• Results when cash distributions (before tax losses) pushes a partner’s tax basis below zero
  • Deemed to be a sale of part of the interest and requires partner to recognize a gain
  • Cash distributions to a partner are tax free to the extent they do not exceed the partner’s tax basis
  • Wind Energy models assume capital gains taxes of 20% for distributions to Wind Energy
  • C-corp excess distributions are taxed atDifference between suspend loss, excess distributions and stop loss reallocation. Tax basis is not allowed to become negative•Suspended losses –correction for when tax losses would drive tax basis negative
    •Excess distributions –adjustment for when cash distributions would push tax basis negativeLoss reallocation (stop losses)
    •Maintains a partner’s capital account balance at zero or prevents it from becoming disproportionately negative (i.e. prevents DRO)The allocation of tax is shown in the screenshot below.


Post-target flip allocations

Tax equity will often want higher allocations of cash in the event they don’t reach their target flip IRR on time. This can cause some serious concerns for backleverage and cash equity investors.

  • Capital account & tax basis impacts of excess distributions
  • Tax basis – a gain (income) is recognized which brings tax basis back to zero
  • Cap account – excess distribution gives rise to an intangible asset that increases the capital accounts (ignoring built-in gain / deemed value)
  • Sharing of new asset between partners subject to negotiation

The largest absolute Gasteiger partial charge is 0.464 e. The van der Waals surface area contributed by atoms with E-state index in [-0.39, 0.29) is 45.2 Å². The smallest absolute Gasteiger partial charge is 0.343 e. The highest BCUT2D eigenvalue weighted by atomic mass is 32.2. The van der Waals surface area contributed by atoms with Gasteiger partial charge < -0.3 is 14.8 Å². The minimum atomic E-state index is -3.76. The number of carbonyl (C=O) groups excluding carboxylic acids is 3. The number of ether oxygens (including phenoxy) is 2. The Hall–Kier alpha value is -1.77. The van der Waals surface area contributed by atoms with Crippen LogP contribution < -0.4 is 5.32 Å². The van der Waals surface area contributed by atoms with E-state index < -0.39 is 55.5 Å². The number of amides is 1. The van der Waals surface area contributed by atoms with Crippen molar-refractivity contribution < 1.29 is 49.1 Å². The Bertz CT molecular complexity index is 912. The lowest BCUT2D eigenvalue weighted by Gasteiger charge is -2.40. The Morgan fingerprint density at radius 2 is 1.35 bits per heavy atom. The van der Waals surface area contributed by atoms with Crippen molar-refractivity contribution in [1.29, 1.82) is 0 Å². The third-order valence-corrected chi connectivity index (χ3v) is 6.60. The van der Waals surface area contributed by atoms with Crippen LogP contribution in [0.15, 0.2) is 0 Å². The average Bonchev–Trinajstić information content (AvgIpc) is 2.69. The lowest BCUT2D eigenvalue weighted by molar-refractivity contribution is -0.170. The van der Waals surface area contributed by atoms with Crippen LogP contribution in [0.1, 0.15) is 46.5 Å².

• New intangible asset is depreciated via 15 year SL
  • Depreciation deductions from these new assets can be specially allocated (some ambiguity to this provision, safer to allocate in same ratios as gross income)

Hypothetical Liquidation at Book Value

This is the risk that when the inside capital account is negative the tax investor may have to repay taxes.  A way to layout this amount is shown below.  The issue is whether the hypothetical book value should affect the cash flow and the IRR to the tax investor.



Issue: If You Hit a Capital Constraint (Where the Capital Falls Below Zero), How Exactly Will This Affect The Tax Equity Investor

Proceeds in liquidation must be distributed according to the positive capital account balances of the partners;

Partners with deficit balances in their capital accounts upon liquidation are unconditionally required to restore such deficit balance to the partnership.

Relatively meaningless item: Partners’ capital accounts are maintained in accordance with the rules found in the Regulations (i.e., the allocation is reflected in the partners’ capital accounts for book purposes);


provisions to avoid the partner having a negative adjusted capital account


The partnership cannot allocate losses to cause the partner’s capital account to be lower than what the partner is actually or deemed obligated to repay (an Adjusted Capital Account deficit);


Issue: What Happens When Inside Or Outside Capital Accounts Fall Below Zero



What is the Business With PAYGO








Power Point Slides that Work Through Modelling and Accounting Issues Associated with Tax Equity Financing



When a partnership is dissolved, its assets are either sold or written off. Any gain or loss on the sale (sale price less basis) is allocated to the partners in accordance with the liquidation/dissolution section of the partnership agreement and remaining cash is then distributed. In order to comply with the capital account maintenance rules, the cash must be distributed in accordance with each partner’s positive capital account balance.

The allocation rules spelled out in the liquidation/dissolution section of the partnership agreement are integral to Hypothetical Liquidation Book Value (HLBV) accounting used in most renewable energy deals (See Hypothetical Liquidation Book Value section)


Transaction with ITC instead of PTC
• Tax equity funds 1.3x ITC amount
• Tax Investor priority cash distributions based on % of investment – 2.0% pre-flip, 4.3% post-flip
• Tax Investor common cash allocations – 0.0% pre-flip, 5.0% post-flip
• Tax Investor taxable income allocations – 99% pre-flip, 5.0% post-flip